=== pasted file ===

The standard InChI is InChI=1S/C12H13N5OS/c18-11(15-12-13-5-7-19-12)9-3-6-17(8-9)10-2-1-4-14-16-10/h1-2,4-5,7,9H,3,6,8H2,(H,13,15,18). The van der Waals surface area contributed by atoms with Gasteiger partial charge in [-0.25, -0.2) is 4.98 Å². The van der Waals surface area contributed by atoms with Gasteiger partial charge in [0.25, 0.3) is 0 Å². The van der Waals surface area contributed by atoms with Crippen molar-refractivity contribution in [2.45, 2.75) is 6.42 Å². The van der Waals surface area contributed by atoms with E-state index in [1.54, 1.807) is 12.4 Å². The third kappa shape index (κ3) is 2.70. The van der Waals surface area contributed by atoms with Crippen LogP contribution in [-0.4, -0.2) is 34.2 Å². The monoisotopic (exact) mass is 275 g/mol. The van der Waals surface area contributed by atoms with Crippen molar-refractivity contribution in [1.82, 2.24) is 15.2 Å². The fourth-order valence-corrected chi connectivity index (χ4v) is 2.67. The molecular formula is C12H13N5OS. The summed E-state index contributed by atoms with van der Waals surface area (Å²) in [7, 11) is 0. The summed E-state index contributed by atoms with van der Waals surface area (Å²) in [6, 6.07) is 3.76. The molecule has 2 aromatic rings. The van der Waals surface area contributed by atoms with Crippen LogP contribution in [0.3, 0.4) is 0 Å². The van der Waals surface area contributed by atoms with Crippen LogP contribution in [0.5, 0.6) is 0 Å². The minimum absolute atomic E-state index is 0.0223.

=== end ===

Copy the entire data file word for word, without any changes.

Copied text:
The standard InChI is InChI=1S/C12H13N5OS/c18-11(15-12-13-5-7-19-12)9-3-6-17(8-9)10-2-1-4-14-16-10/h1-2,4-5,7,9H,3,6,8H2,(H,13,15,18). The van der Waals surface area contributed by atoms with Gasteiger partial charge in [-0.25, -0.2) is 4.98 Å². The van der Waals surface area contributed by atoms with Gasteiger partial charge in [0.25, 0.3) is 0 Å². The van der Waals surface area contributed by atoms with Crippen molar-refractivity contribution in [2.45, 2.75) is 6.42 Å². The van der Waals surface area contributed by atoms with E-state index in [1.54, 1.807) is 12.4 Å². The third kappa shape index (κ3) is 2.70. The van der Waals surface area contributed by atoms with Crippen LogP contribution in [-0.4, -0.2) is 34.2 Å². The monoisotopic (exact) mass is 275 g/mol. The van der Waals surface area contributed by atoms with Crippen molar-refractivity contribution in [1.82, 2.24) is 15.2 Å². The fourth-order valence-corrected chi connectivity index (χ4v) is 2.67. The molecular formula is C12H13N5OS. The summed E-state index contributed by atoms with van der Waals surface area (Å²) in [7, 11) is 0. The summed E-state index contributed by atoms with van der Waals surface area (Å²) in [6, 6.07) is 3.76. The molecule has 2 aromatic rings. The van der Waals surface area contributed by atoms with Crippen LogP contribution in [0.3, 0.4) is 0 Å². The van der Waals surface area contributed by atoms with Crippen LogP contribution in [0.5, 0.6) is 0 Å². The minimum absolute atomic E-state index is 0.0223.